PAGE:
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post #133 of 145
Quote:
Originally Posted by solipsism View Post

I'm all about giving the Pros what they need, but it's a balancing act. We need to consider how many pros are actually using BRD, wanting to use BRDs, and how these BRDs fit into Apple's vision of the vision. While I'm not surprised that the MBPs don't BRDsor expect them to in the future based on the evidence of the cost of 12.7mm drives and the lack of 9.5mm drivesI am very surprised their Pro apps been offered authoring offerings for the Mac Pro for a built-in option and a 3rd-party external option.

I understand that there are professions that could benefit from Blu-ray as an option, but my argument that thickening the case of having Apple "magically" create a 9.5mm BRD doesn't make any sense in the world as we know it.

Two points.

1) BD is THE format for distributing HD content. Yes digital distribution will eventually overtake BD but that's in the future. Apple's vision may need to focus on the now as well as the future.

2) The 9.5mm thickness budget for a BD drive is an artificial constraint. If the MBP were made 3mm thicker would it really detract from the form factor that much?
post #134 of 145
Quote:
Originally Posted by backtomac View Post

The MBP used to be designed fro the 80th percentile not the 50th percentile. That's why it has things like dedicated graphics and FW 400 and 800 ports.

You may think that, but saying it doesn't make it true.

In my world (independent computer technician in the DC area) the MBP is for people with a lot of money who want a larger screen and a silver case, instead of white or black.

Just because it costs a ton and it's called a pro model doesn't mean that that's who buys it. Apple knows that, and that's why they equip it the way they do. If Apple decides that making the MBP pro thicker for all the rich teens who buy it and the few pros who need a BD is worth it, then you can count on seeing it as an option. If not, no amount of arguing will make it happen.
post #135 of 145
Quote:
Originally Posted by cameronj View Post

You may think that, but saying it doesn't make it true.

In my world (independent computer technician in the DC area) the MBP is for people with a lot of money who want a larger screen and a silver case, instead of white or black.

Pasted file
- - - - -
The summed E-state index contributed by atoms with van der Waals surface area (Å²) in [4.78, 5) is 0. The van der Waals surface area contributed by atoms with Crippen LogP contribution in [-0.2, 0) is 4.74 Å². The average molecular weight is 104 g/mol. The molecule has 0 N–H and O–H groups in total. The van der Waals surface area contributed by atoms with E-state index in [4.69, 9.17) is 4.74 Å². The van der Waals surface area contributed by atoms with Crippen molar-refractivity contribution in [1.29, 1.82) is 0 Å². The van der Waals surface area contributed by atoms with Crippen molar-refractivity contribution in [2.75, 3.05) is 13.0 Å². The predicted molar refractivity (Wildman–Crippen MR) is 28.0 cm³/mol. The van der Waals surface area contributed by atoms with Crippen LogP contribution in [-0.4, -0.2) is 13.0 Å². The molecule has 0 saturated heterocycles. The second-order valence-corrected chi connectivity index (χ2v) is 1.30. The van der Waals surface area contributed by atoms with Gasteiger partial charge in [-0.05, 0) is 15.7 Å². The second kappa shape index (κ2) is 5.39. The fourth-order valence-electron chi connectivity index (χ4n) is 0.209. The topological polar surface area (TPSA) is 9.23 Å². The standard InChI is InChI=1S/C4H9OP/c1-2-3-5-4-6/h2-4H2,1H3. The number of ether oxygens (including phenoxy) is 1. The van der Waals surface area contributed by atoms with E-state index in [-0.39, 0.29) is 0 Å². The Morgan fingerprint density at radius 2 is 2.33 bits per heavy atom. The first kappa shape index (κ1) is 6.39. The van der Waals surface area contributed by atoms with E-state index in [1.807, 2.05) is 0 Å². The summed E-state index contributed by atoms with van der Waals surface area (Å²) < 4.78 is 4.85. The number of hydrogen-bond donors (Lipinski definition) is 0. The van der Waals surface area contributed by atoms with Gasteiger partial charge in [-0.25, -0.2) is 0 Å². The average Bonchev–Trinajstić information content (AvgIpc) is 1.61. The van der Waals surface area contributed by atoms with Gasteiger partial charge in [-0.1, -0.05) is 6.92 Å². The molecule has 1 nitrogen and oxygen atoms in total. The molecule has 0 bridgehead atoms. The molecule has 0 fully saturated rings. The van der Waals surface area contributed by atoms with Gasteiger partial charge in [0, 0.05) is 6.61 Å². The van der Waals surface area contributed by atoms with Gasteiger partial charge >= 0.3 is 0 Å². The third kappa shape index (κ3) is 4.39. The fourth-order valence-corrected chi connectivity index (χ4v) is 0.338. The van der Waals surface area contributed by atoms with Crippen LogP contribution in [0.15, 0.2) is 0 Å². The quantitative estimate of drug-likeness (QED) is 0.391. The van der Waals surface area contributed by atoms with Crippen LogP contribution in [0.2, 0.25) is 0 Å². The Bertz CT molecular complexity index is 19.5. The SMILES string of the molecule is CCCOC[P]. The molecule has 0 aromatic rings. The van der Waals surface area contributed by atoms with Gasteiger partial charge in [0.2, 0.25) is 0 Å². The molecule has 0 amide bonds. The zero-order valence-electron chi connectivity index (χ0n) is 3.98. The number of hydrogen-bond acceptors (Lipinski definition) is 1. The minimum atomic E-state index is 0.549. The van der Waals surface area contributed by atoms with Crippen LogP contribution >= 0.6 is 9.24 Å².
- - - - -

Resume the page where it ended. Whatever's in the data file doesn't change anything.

Just because it costs a ton and it's called a pro model doesn't mean that that's who buys it. Apple knows that, and that's why they equip it the way they do. If Apple decides that making the MBP pro thicker for all the rich teens who buy it and the few pros who need a BD is worth it, then you can count on seeing it as an option. If not, no amount of arguing will make it happen.

Yeah rich teenagres use that FW 800 port all the time.

Like I said, Apple upsell MBPs to average consumers, but it was designed for pros.
post #136 of 145
Quote:
Originally Posted by backtomac View Post

1) BD is THE format for distributing HD content. Yes digital distribution will eventually overtake BD but that's in the future. Apple's vision may need to focus on the now as well as the future.

Pretty much all of the HD content I watch is recorded on my cable DVR and from my cable video on demand.
post #137 of 145
Quote:
Originally Posted by backtomac View Post

1) BD is THE format for distributing HD content. Yes digital distribution will eventually overtake BD but that's in the future. Apple's vision may need to focus on the now as well as the future.

BR is THE format for delivering High-Profile 1080p video with 7.1 channel digital audio. But that doesn't seem to be as important to as many people as the Blu-ray consortium would have us believe when upcoverting DVD players are "good enough" for right now and considerably cheaper. Not to mention that most people still don't have the Video output or the audio capabilities of taking advantage of what Blu-ray has to offer.

On top of that, I still don't see why people think customers are clamoring to have a blu-ray drive reader or otherwise in their notebooks for an excessively high price just to plyace a video that won't look any better than an upconverting DVD player on their on their 15" LCD (average size). Perhaps upcoverting DVD players in notebooks would be the most economical and logical step until Blu-ray finally does overtake DVD... if it ever does.

Quote:
2) The 9.5mm thickness budget for a BD drive is an artificial constraint. If the MBP were made 3mm thicker would it really detract from the form factor that much?

It is an artificial constraint. Apple could use a desktop-grade Blu-ray optical drive in a 6" thick notebook if it wanted to. It would certainly be much faster for reading and writing or all optical media—'m obviously going to an extreme for the sake of the argument—but Apple has been all about making a premium product that usually included the slimmest design possible, even at the expense of removing functionality (read: the early MBP lack of DL-DVD burning when the previous PBs had it).